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The Duty of Love
December 29, 2011
I have been reading (and listening to) Tim Keller’s new book The Meaning of Marriage, easily my favorite book of 2011. One of the subjects Keller covers is the lost sense of duty in love. We have come to think that if there is any duty in love it must not be genuine. Biblically, of course, love is shown not in what you receive, but in how much you are willing to give; often you give out of a sense of duty. I’d like to share a quote in which he applies this to the marriage bed. I share this simply because I know what a struggle this is in so many marriages and I am sure that these words can help.
Modern people think of love in such subjective terms that if there is any duty involved it is considered unhealthy. Over the years, I have often counseled with people who were quite locked into this conviction. This is particularly true when it comes to sex. Many people believe that if you have sex with your spouse just to please him or her though you are not interested in sex yourself, it would be inauthentic or even oppressive. This is the thoroughly subjective understanding of love-as-passionate-feeling. And often this quickly leads into a vicious cycle. If you won’t make love unless you are in a romantic mood at the very same time as your spouse, then sex will not happen that often. This can dampen and quench your partner’s interest in sex, which means there will be even fewer opportunities. Therefore, if you never have sex unless there is great mutual passion, there will be fewer and fewer times of mutual passion.
One of the reasons we believe in our culture that sex should always and only be the result of great passion is that so many people today have learned how to have sex outside of marriage, and this is a very different experience than having sex inside it. Outside of marriage, sex is accompanied by a desire to impress or entice someone. It is something like the thrill of the hunt. When you are seeking to draw in someone you don’t know, it injects risk, uncertainty, and pressure to the lovemaking that quickens the heartbeat and stirs the emotions. If “great sex” is defined in this way, then marriage—the “piece of paper”—will indeed stifle that particular kind of thrill. But this defines sexual sizzle in terms that would be impossible to maintain in any case. The fact is that “the thrill of the hunt” is not the only kind of thrill or passion available, nor is it the best.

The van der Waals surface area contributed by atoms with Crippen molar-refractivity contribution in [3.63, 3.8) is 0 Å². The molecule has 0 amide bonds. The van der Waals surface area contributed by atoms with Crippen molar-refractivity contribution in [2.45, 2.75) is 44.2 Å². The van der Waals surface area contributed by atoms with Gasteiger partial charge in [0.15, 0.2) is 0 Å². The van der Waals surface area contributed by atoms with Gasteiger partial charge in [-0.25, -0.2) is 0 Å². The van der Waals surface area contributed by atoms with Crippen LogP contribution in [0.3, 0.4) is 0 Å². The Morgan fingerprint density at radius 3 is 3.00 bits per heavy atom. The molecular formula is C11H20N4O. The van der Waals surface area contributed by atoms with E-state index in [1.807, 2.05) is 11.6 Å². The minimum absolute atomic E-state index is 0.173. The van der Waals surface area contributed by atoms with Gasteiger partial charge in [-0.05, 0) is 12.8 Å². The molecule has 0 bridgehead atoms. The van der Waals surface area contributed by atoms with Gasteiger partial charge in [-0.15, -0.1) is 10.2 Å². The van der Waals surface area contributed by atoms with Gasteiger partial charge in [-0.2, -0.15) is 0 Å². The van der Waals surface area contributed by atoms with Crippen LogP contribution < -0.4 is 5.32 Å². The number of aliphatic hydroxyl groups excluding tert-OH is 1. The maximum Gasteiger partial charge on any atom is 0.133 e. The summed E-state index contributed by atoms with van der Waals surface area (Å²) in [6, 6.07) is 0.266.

Kathy and I were virgins when we married. Even in our day, that may have been the minority experience, but that meant that on our wedding night we were not in any position to try to impress or entice one another. All we were trying to do was to tenderly express with our bodies the oneness we had first begun feeling as friends and which had then had grown stronger and deeper as we fell in love. Frankly, that night I was clumsy and awkward and fell asleep anxious and discouraged. Sex was frustrating at first. It was the frustration of an artist who has in his head a picture or a story but lacks the skills to express it.
However, we had fortunately not learned to use sex to impress, nor to mix the thrill of the dangerous and the forbidden with sexual stimulation and mistake it for love. With sex, we were trying to be vulnerable to each other, to give each other the gift of bare-faced rejoicing in one another, and to know the pleasure of giving one another pleasure. And as the weeks went by, and then the years, we did it better and better. Yes, it means making love sometimes when one or even both of you are not “in the mood.” But sex in a marriage, done to give joy rather than to impress, can change your mood on the spot. The best sex makes you want to weep tears of joy, not bask in the glow of a good performance.